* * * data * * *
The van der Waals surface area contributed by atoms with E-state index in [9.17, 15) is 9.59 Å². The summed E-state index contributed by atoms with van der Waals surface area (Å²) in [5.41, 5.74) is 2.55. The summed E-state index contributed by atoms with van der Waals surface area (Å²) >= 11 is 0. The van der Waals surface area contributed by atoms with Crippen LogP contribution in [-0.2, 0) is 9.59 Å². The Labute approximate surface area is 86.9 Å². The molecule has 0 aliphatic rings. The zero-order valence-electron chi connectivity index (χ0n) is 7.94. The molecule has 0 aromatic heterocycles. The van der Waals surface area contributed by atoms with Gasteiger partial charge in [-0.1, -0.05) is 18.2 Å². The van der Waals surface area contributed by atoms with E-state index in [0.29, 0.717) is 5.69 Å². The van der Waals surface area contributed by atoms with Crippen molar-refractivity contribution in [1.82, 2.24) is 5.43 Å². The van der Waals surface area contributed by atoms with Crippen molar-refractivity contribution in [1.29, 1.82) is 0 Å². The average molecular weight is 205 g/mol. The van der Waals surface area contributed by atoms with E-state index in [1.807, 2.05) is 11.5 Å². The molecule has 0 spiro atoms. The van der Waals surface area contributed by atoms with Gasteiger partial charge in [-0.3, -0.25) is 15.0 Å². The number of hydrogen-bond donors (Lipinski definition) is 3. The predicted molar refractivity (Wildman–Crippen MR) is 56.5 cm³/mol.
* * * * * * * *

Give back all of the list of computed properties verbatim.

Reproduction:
The van der Waals surface area contributed by atoms with E-state index in [9.17, 15) is 9.59 Å². The summed E-state index contributed by atoms with van der Waals surface area (Å²) in [5.41, 5.74) is 2.55. The summed E-state index contributed by atoms with van der Waals surface area (Å²) >= 11 is 0. The van der Waals surface area contributed by atoms with Crippen LogP contribution in [-0.2, 0) is 9.59 Å². The Labute approximate surface area is 86.9 Å². The molecule has 0 aliphatic rings. The zero-order valence-electron chi connectivity index (χ0n) is 7.94. The molecule has 0 aromatic heterocycles. The van der Waals surface area contributed by atoms with Gasteiger partial charge in [-0.1, -0.05) is 18.2 Å². The van der Waals surface area contributed by atoms with E-state index in [0.29, 0.717) is 5.69 Å². The van der Waals surface area contributed by atoms with Crippen molar-refractivity contribution in [1.82, 2.24) is 5.43 Å². The van der Waals surface area contributed by atoms with Crippen molar-refractivity contribution in [1.29, 1.82) is 0 Å². The average molecular weight is 205 g/mol. The van der Waals surface area contributed by atoms with E-state index in [1.807, 2.05) is 11.5 Å². The molecule has 0 spiro atoms. The van der Waals surface area contributed by atoms with Gasteiger partial charge in [-0.3, -0.25) is 15.0 Å². The number of hydrogen-bond donors (Lipinski definition) is 3. The predicted molar refractivity (Wildman–Crippen MR) is 56.5 cm³/mol.